From keeping up with remote learning to staying in touch with friends and family, our screens have become indispensable to our daily lives.
However, many parents and carers are rightly worried about the impacts excessive screen usage can have on their children.
There is much being written about concepts such as ‘Internet addiction’ and screen dependency and although they are not officially recognized as psychiatric disorders, spending too much time online can have negative effects on children.
Screen dependency can manifest in many ways. Parents should watch out for the following behaviour in their child:
- Experiencing withdrawal symptoms when not using a device
- Failing to reduce or stop online activities
- Losing interests in other aspects of life
- Acting defensively when asked about screen time
- Continuing to engage in screen-based activities, despite negative consequences
- Hiding the extent of device use
- Using devices to relieve anger and sadness
If you’re concerned about your child’s screen usage, here are some things you can do:
1. Agree on clear and consistent rules
If your child is going online regularly, chat to them and agree on some ground rules together. These rules could include a limit on how long your child spends on their device, and for what purpose, or outline where and when they are not allowed to use it (e.g. in their bedroom, before bedtime, during meals, etc.).
Parental rules are important, but ask your child for their perspective too. When your child feels listened to, they might come up with reasonable suggestions for screen engagement limits. Respecting their experiences also helps to build trust and openness between you.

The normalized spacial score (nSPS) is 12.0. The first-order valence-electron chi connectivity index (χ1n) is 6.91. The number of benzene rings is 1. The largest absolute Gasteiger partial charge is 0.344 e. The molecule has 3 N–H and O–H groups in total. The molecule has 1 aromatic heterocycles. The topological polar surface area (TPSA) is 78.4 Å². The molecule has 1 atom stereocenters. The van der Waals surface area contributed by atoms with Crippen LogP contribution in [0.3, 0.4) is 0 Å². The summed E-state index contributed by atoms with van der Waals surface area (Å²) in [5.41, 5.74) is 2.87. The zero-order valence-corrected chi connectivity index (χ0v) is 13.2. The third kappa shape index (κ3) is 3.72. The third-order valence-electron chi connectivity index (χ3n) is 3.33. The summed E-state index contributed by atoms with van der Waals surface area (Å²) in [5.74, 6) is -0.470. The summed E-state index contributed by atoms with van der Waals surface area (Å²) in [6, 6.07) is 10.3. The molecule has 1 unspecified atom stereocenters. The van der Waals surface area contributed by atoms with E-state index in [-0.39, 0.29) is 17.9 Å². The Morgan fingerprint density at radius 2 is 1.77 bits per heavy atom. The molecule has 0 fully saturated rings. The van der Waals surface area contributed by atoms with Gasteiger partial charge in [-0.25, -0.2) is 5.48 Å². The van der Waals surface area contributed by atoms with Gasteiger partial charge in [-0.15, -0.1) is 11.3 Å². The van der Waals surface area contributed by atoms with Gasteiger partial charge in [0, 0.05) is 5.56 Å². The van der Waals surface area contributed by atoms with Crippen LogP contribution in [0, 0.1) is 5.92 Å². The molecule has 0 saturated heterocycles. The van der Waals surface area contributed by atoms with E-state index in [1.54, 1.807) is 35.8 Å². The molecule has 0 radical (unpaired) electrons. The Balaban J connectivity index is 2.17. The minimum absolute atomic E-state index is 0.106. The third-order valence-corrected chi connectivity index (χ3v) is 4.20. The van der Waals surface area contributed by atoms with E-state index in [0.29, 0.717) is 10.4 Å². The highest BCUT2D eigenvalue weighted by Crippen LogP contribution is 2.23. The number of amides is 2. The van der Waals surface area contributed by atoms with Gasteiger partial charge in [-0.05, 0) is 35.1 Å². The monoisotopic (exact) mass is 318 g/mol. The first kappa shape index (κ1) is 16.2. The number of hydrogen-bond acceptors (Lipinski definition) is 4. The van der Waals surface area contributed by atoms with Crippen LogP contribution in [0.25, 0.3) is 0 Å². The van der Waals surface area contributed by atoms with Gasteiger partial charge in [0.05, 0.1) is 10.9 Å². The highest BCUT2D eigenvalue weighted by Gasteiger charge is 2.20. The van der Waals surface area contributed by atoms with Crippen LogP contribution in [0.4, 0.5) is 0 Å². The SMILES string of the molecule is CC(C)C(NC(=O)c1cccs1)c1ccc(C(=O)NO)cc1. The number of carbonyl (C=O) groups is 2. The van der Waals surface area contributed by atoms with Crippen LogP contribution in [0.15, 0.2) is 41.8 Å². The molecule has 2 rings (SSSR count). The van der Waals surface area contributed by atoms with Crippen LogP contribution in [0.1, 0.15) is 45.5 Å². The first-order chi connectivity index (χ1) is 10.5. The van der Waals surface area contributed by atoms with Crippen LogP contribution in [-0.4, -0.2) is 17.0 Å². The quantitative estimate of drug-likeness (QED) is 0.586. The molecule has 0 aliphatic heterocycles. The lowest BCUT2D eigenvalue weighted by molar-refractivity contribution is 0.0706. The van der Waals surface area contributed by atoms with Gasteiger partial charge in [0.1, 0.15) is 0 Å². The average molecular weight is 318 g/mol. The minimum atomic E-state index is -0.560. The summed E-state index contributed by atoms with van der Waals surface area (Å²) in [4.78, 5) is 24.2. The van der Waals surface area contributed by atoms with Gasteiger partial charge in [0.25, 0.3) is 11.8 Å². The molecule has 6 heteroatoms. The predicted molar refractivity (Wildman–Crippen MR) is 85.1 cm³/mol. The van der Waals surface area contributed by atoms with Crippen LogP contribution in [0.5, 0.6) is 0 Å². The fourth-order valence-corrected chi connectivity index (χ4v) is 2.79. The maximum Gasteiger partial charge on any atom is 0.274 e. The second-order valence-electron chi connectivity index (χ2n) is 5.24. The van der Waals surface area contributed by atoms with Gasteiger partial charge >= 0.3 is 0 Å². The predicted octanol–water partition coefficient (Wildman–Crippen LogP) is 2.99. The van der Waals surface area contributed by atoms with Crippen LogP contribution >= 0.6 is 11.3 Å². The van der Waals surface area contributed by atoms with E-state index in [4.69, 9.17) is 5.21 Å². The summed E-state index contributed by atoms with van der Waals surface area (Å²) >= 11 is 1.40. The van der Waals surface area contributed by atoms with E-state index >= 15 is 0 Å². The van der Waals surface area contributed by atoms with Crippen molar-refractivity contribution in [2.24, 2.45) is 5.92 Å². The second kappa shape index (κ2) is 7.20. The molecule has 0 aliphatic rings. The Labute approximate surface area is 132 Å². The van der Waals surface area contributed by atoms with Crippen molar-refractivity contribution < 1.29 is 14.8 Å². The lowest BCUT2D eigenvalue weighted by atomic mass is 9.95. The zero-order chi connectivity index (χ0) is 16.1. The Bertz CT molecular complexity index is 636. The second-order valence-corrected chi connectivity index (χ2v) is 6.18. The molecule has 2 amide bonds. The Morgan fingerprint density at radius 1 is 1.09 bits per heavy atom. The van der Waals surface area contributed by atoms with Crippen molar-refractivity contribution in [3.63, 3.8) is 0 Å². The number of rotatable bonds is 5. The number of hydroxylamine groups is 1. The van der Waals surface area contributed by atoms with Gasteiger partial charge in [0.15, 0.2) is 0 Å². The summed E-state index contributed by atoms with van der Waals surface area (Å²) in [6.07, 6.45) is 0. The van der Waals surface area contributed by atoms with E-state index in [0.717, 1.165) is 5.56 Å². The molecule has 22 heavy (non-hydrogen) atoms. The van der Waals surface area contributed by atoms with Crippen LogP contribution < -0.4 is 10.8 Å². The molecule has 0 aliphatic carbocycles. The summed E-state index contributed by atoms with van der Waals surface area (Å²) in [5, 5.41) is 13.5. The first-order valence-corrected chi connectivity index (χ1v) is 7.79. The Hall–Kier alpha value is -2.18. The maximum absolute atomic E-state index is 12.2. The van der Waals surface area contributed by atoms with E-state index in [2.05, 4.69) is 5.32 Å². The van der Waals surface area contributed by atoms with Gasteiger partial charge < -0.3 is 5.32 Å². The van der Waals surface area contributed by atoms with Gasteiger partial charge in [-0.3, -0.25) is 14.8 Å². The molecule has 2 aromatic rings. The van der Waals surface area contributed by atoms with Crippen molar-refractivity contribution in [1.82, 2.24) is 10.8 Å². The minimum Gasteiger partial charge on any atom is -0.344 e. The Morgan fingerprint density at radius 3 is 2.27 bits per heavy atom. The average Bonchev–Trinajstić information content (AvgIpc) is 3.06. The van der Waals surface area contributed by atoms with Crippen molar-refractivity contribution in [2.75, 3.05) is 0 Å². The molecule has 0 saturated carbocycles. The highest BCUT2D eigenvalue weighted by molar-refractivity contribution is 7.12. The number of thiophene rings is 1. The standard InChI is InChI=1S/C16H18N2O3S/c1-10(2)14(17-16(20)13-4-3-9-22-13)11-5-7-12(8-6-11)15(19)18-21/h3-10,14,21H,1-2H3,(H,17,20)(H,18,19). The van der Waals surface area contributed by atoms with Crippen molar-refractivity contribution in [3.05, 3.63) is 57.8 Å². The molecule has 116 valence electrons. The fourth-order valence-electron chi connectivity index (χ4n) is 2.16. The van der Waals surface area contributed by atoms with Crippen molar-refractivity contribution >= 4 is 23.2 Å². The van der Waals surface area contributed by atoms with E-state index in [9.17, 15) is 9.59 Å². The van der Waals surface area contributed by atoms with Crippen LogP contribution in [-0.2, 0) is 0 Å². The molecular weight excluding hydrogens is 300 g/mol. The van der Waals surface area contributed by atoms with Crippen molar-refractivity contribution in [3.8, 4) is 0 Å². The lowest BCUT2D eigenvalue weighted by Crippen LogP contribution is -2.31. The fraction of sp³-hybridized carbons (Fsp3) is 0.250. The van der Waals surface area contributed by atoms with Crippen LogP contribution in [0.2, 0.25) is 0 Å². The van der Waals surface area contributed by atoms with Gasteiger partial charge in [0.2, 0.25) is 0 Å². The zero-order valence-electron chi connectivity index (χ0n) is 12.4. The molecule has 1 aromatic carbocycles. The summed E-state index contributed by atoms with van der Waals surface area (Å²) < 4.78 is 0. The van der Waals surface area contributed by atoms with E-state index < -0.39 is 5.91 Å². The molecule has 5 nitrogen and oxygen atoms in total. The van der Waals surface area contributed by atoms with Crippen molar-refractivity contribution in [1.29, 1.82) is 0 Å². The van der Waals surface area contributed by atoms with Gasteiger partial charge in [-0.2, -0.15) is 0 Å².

Some questions to ask your child could be:
- What is your reason for going online? (Having a purpose is important and avoids endless hours passively scrolling which has little benefit, if any at all).
- How do you know when it’s time to switch off?
- How do you feel when you spend too much time in front of a screen?
2. Try to understand your child’s engagement with screens
As humans, we can develop dependencies on activities that fulfil certain psychological needs. Your child might turn to devices because these needs are unsatisfied in other aspects of their lives.
Ask your child what they love about their devices, and invite them to show you how their favourite online activity works. Take note of the parts of the experience they enjoy.
Understanding what draws your child to their device, and how it influences their behaviour, will allow you to help your child find other outlets for entertainment and fulfilment.
3. Seek offline activities they enjoy
The best way to support your child is to find face-to-face activities they enjoy. Rather than stop a child from getting the dopamine hits they feel while using screens, try to find something to replace them.
These activities could be outdoor activities like sports or walking, creative hobbies or hangouts with friends (once Covid-19 restrictions are lifted).
4. Offer your support
It’s important to create rules to manage your child’s online behaviour. However, you should also remind them that you are always there to support them.
Try not to be too judgemental when your child tells you how much time they spend on their devices. It’s okay to be concerned, but shouting at your child could discourage them from talking to you about being online again.
Let your child know that they won’t get in trouble if they ask for help online.
5. Be a role model
Once you’ve agreed on some boundaries about how your family uses devices, make sure that you set a good example. Remember: if you’re constantly scrolling on your phone, your child will be too.
Show that you’re serious about screen engagement by putting away your devices at mealtimes, during conversations and before bedtime.